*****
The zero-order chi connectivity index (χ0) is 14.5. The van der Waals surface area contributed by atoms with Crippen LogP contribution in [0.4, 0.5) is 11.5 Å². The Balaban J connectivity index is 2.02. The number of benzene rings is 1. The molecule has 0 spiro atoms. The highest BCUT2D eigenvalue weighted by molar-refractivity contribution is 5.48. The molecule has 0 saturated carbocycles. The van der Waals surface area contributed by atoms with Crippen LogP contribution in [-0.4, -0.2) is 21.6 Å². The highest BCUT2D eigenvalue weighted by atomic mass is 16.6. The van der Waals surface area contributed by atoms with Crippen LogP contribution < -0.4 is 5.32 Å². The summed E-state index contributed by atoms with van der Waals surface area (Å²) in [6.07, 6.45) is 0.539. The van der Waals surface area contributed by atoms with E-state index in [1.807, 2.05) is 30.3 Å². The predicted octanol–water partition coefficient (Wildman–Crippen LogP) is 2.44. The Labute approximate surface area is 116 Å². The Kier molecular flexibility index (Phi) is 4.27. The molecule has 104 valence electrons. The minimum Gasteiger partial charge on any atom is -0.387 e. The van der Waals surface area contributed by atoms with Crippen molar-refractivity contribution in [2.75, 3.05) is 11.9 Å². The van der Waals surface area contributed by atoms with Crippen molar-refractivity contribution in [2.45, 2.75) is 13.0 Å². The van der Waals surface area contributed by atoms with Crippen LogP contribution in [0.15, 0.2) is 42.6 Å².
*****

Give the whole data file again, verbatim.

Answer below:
The zero-order chi connectivity index (χ0) is 14.5. The van der Waals surface area contributed by atoms with Crippen LogP contribution in [0.4, 0.5) is 11.5 Å². The Balaban J connectivity index is 2.02. The number of benzene rings is 1. The molecule has 0 spiro atoms. The highest BCUT2D eigenvalue weighted by molar-refractivity contribution is 5.48. The molecule has 0 saturated carbocycles. The van der Waals surface area contributed by atoms with Crippen LogP contribution in [-0.4, -0.2) is 21.6 Å². The highest BCUT2D eigenvalue weighted by atomic mass is 16.6. The van der Waals surface area contributed by atoms with Crippen LogP contribution < -0.4 is 5.32 Å². The summed E-state index contributed by atoms with van der Waals surface area (Å²) in [6.07, 6.45) is 0.539. The van der Waals surface area contributed by atoms with E-state index in [1.807, 2.05) is 30.3 Å². The predicted octanol–water partition coefficient (Wildman–Crippen LogP) is 2.44. The Labute approximate surface area is 116 Å². The Kier molecular flexibility index (Phi) is 4.27. The molecule has 104 valence electrons. The minimum Gasteiger partial charge on any atom is -0.387 e. The van der Waals surface area contributed by atoms with Crippen molar-refractivity contribution in [2.75, 3.05) is 11.9 Å². The van der Waals surface area contributed by atoms with Crippen molar-refractivity contribution in [2.45, 2.75) is 13.0 Å². The van der Waals surface area contributed by atoms with Crippen LogP contribution in [0.15, 0.2) is 42.6 Å².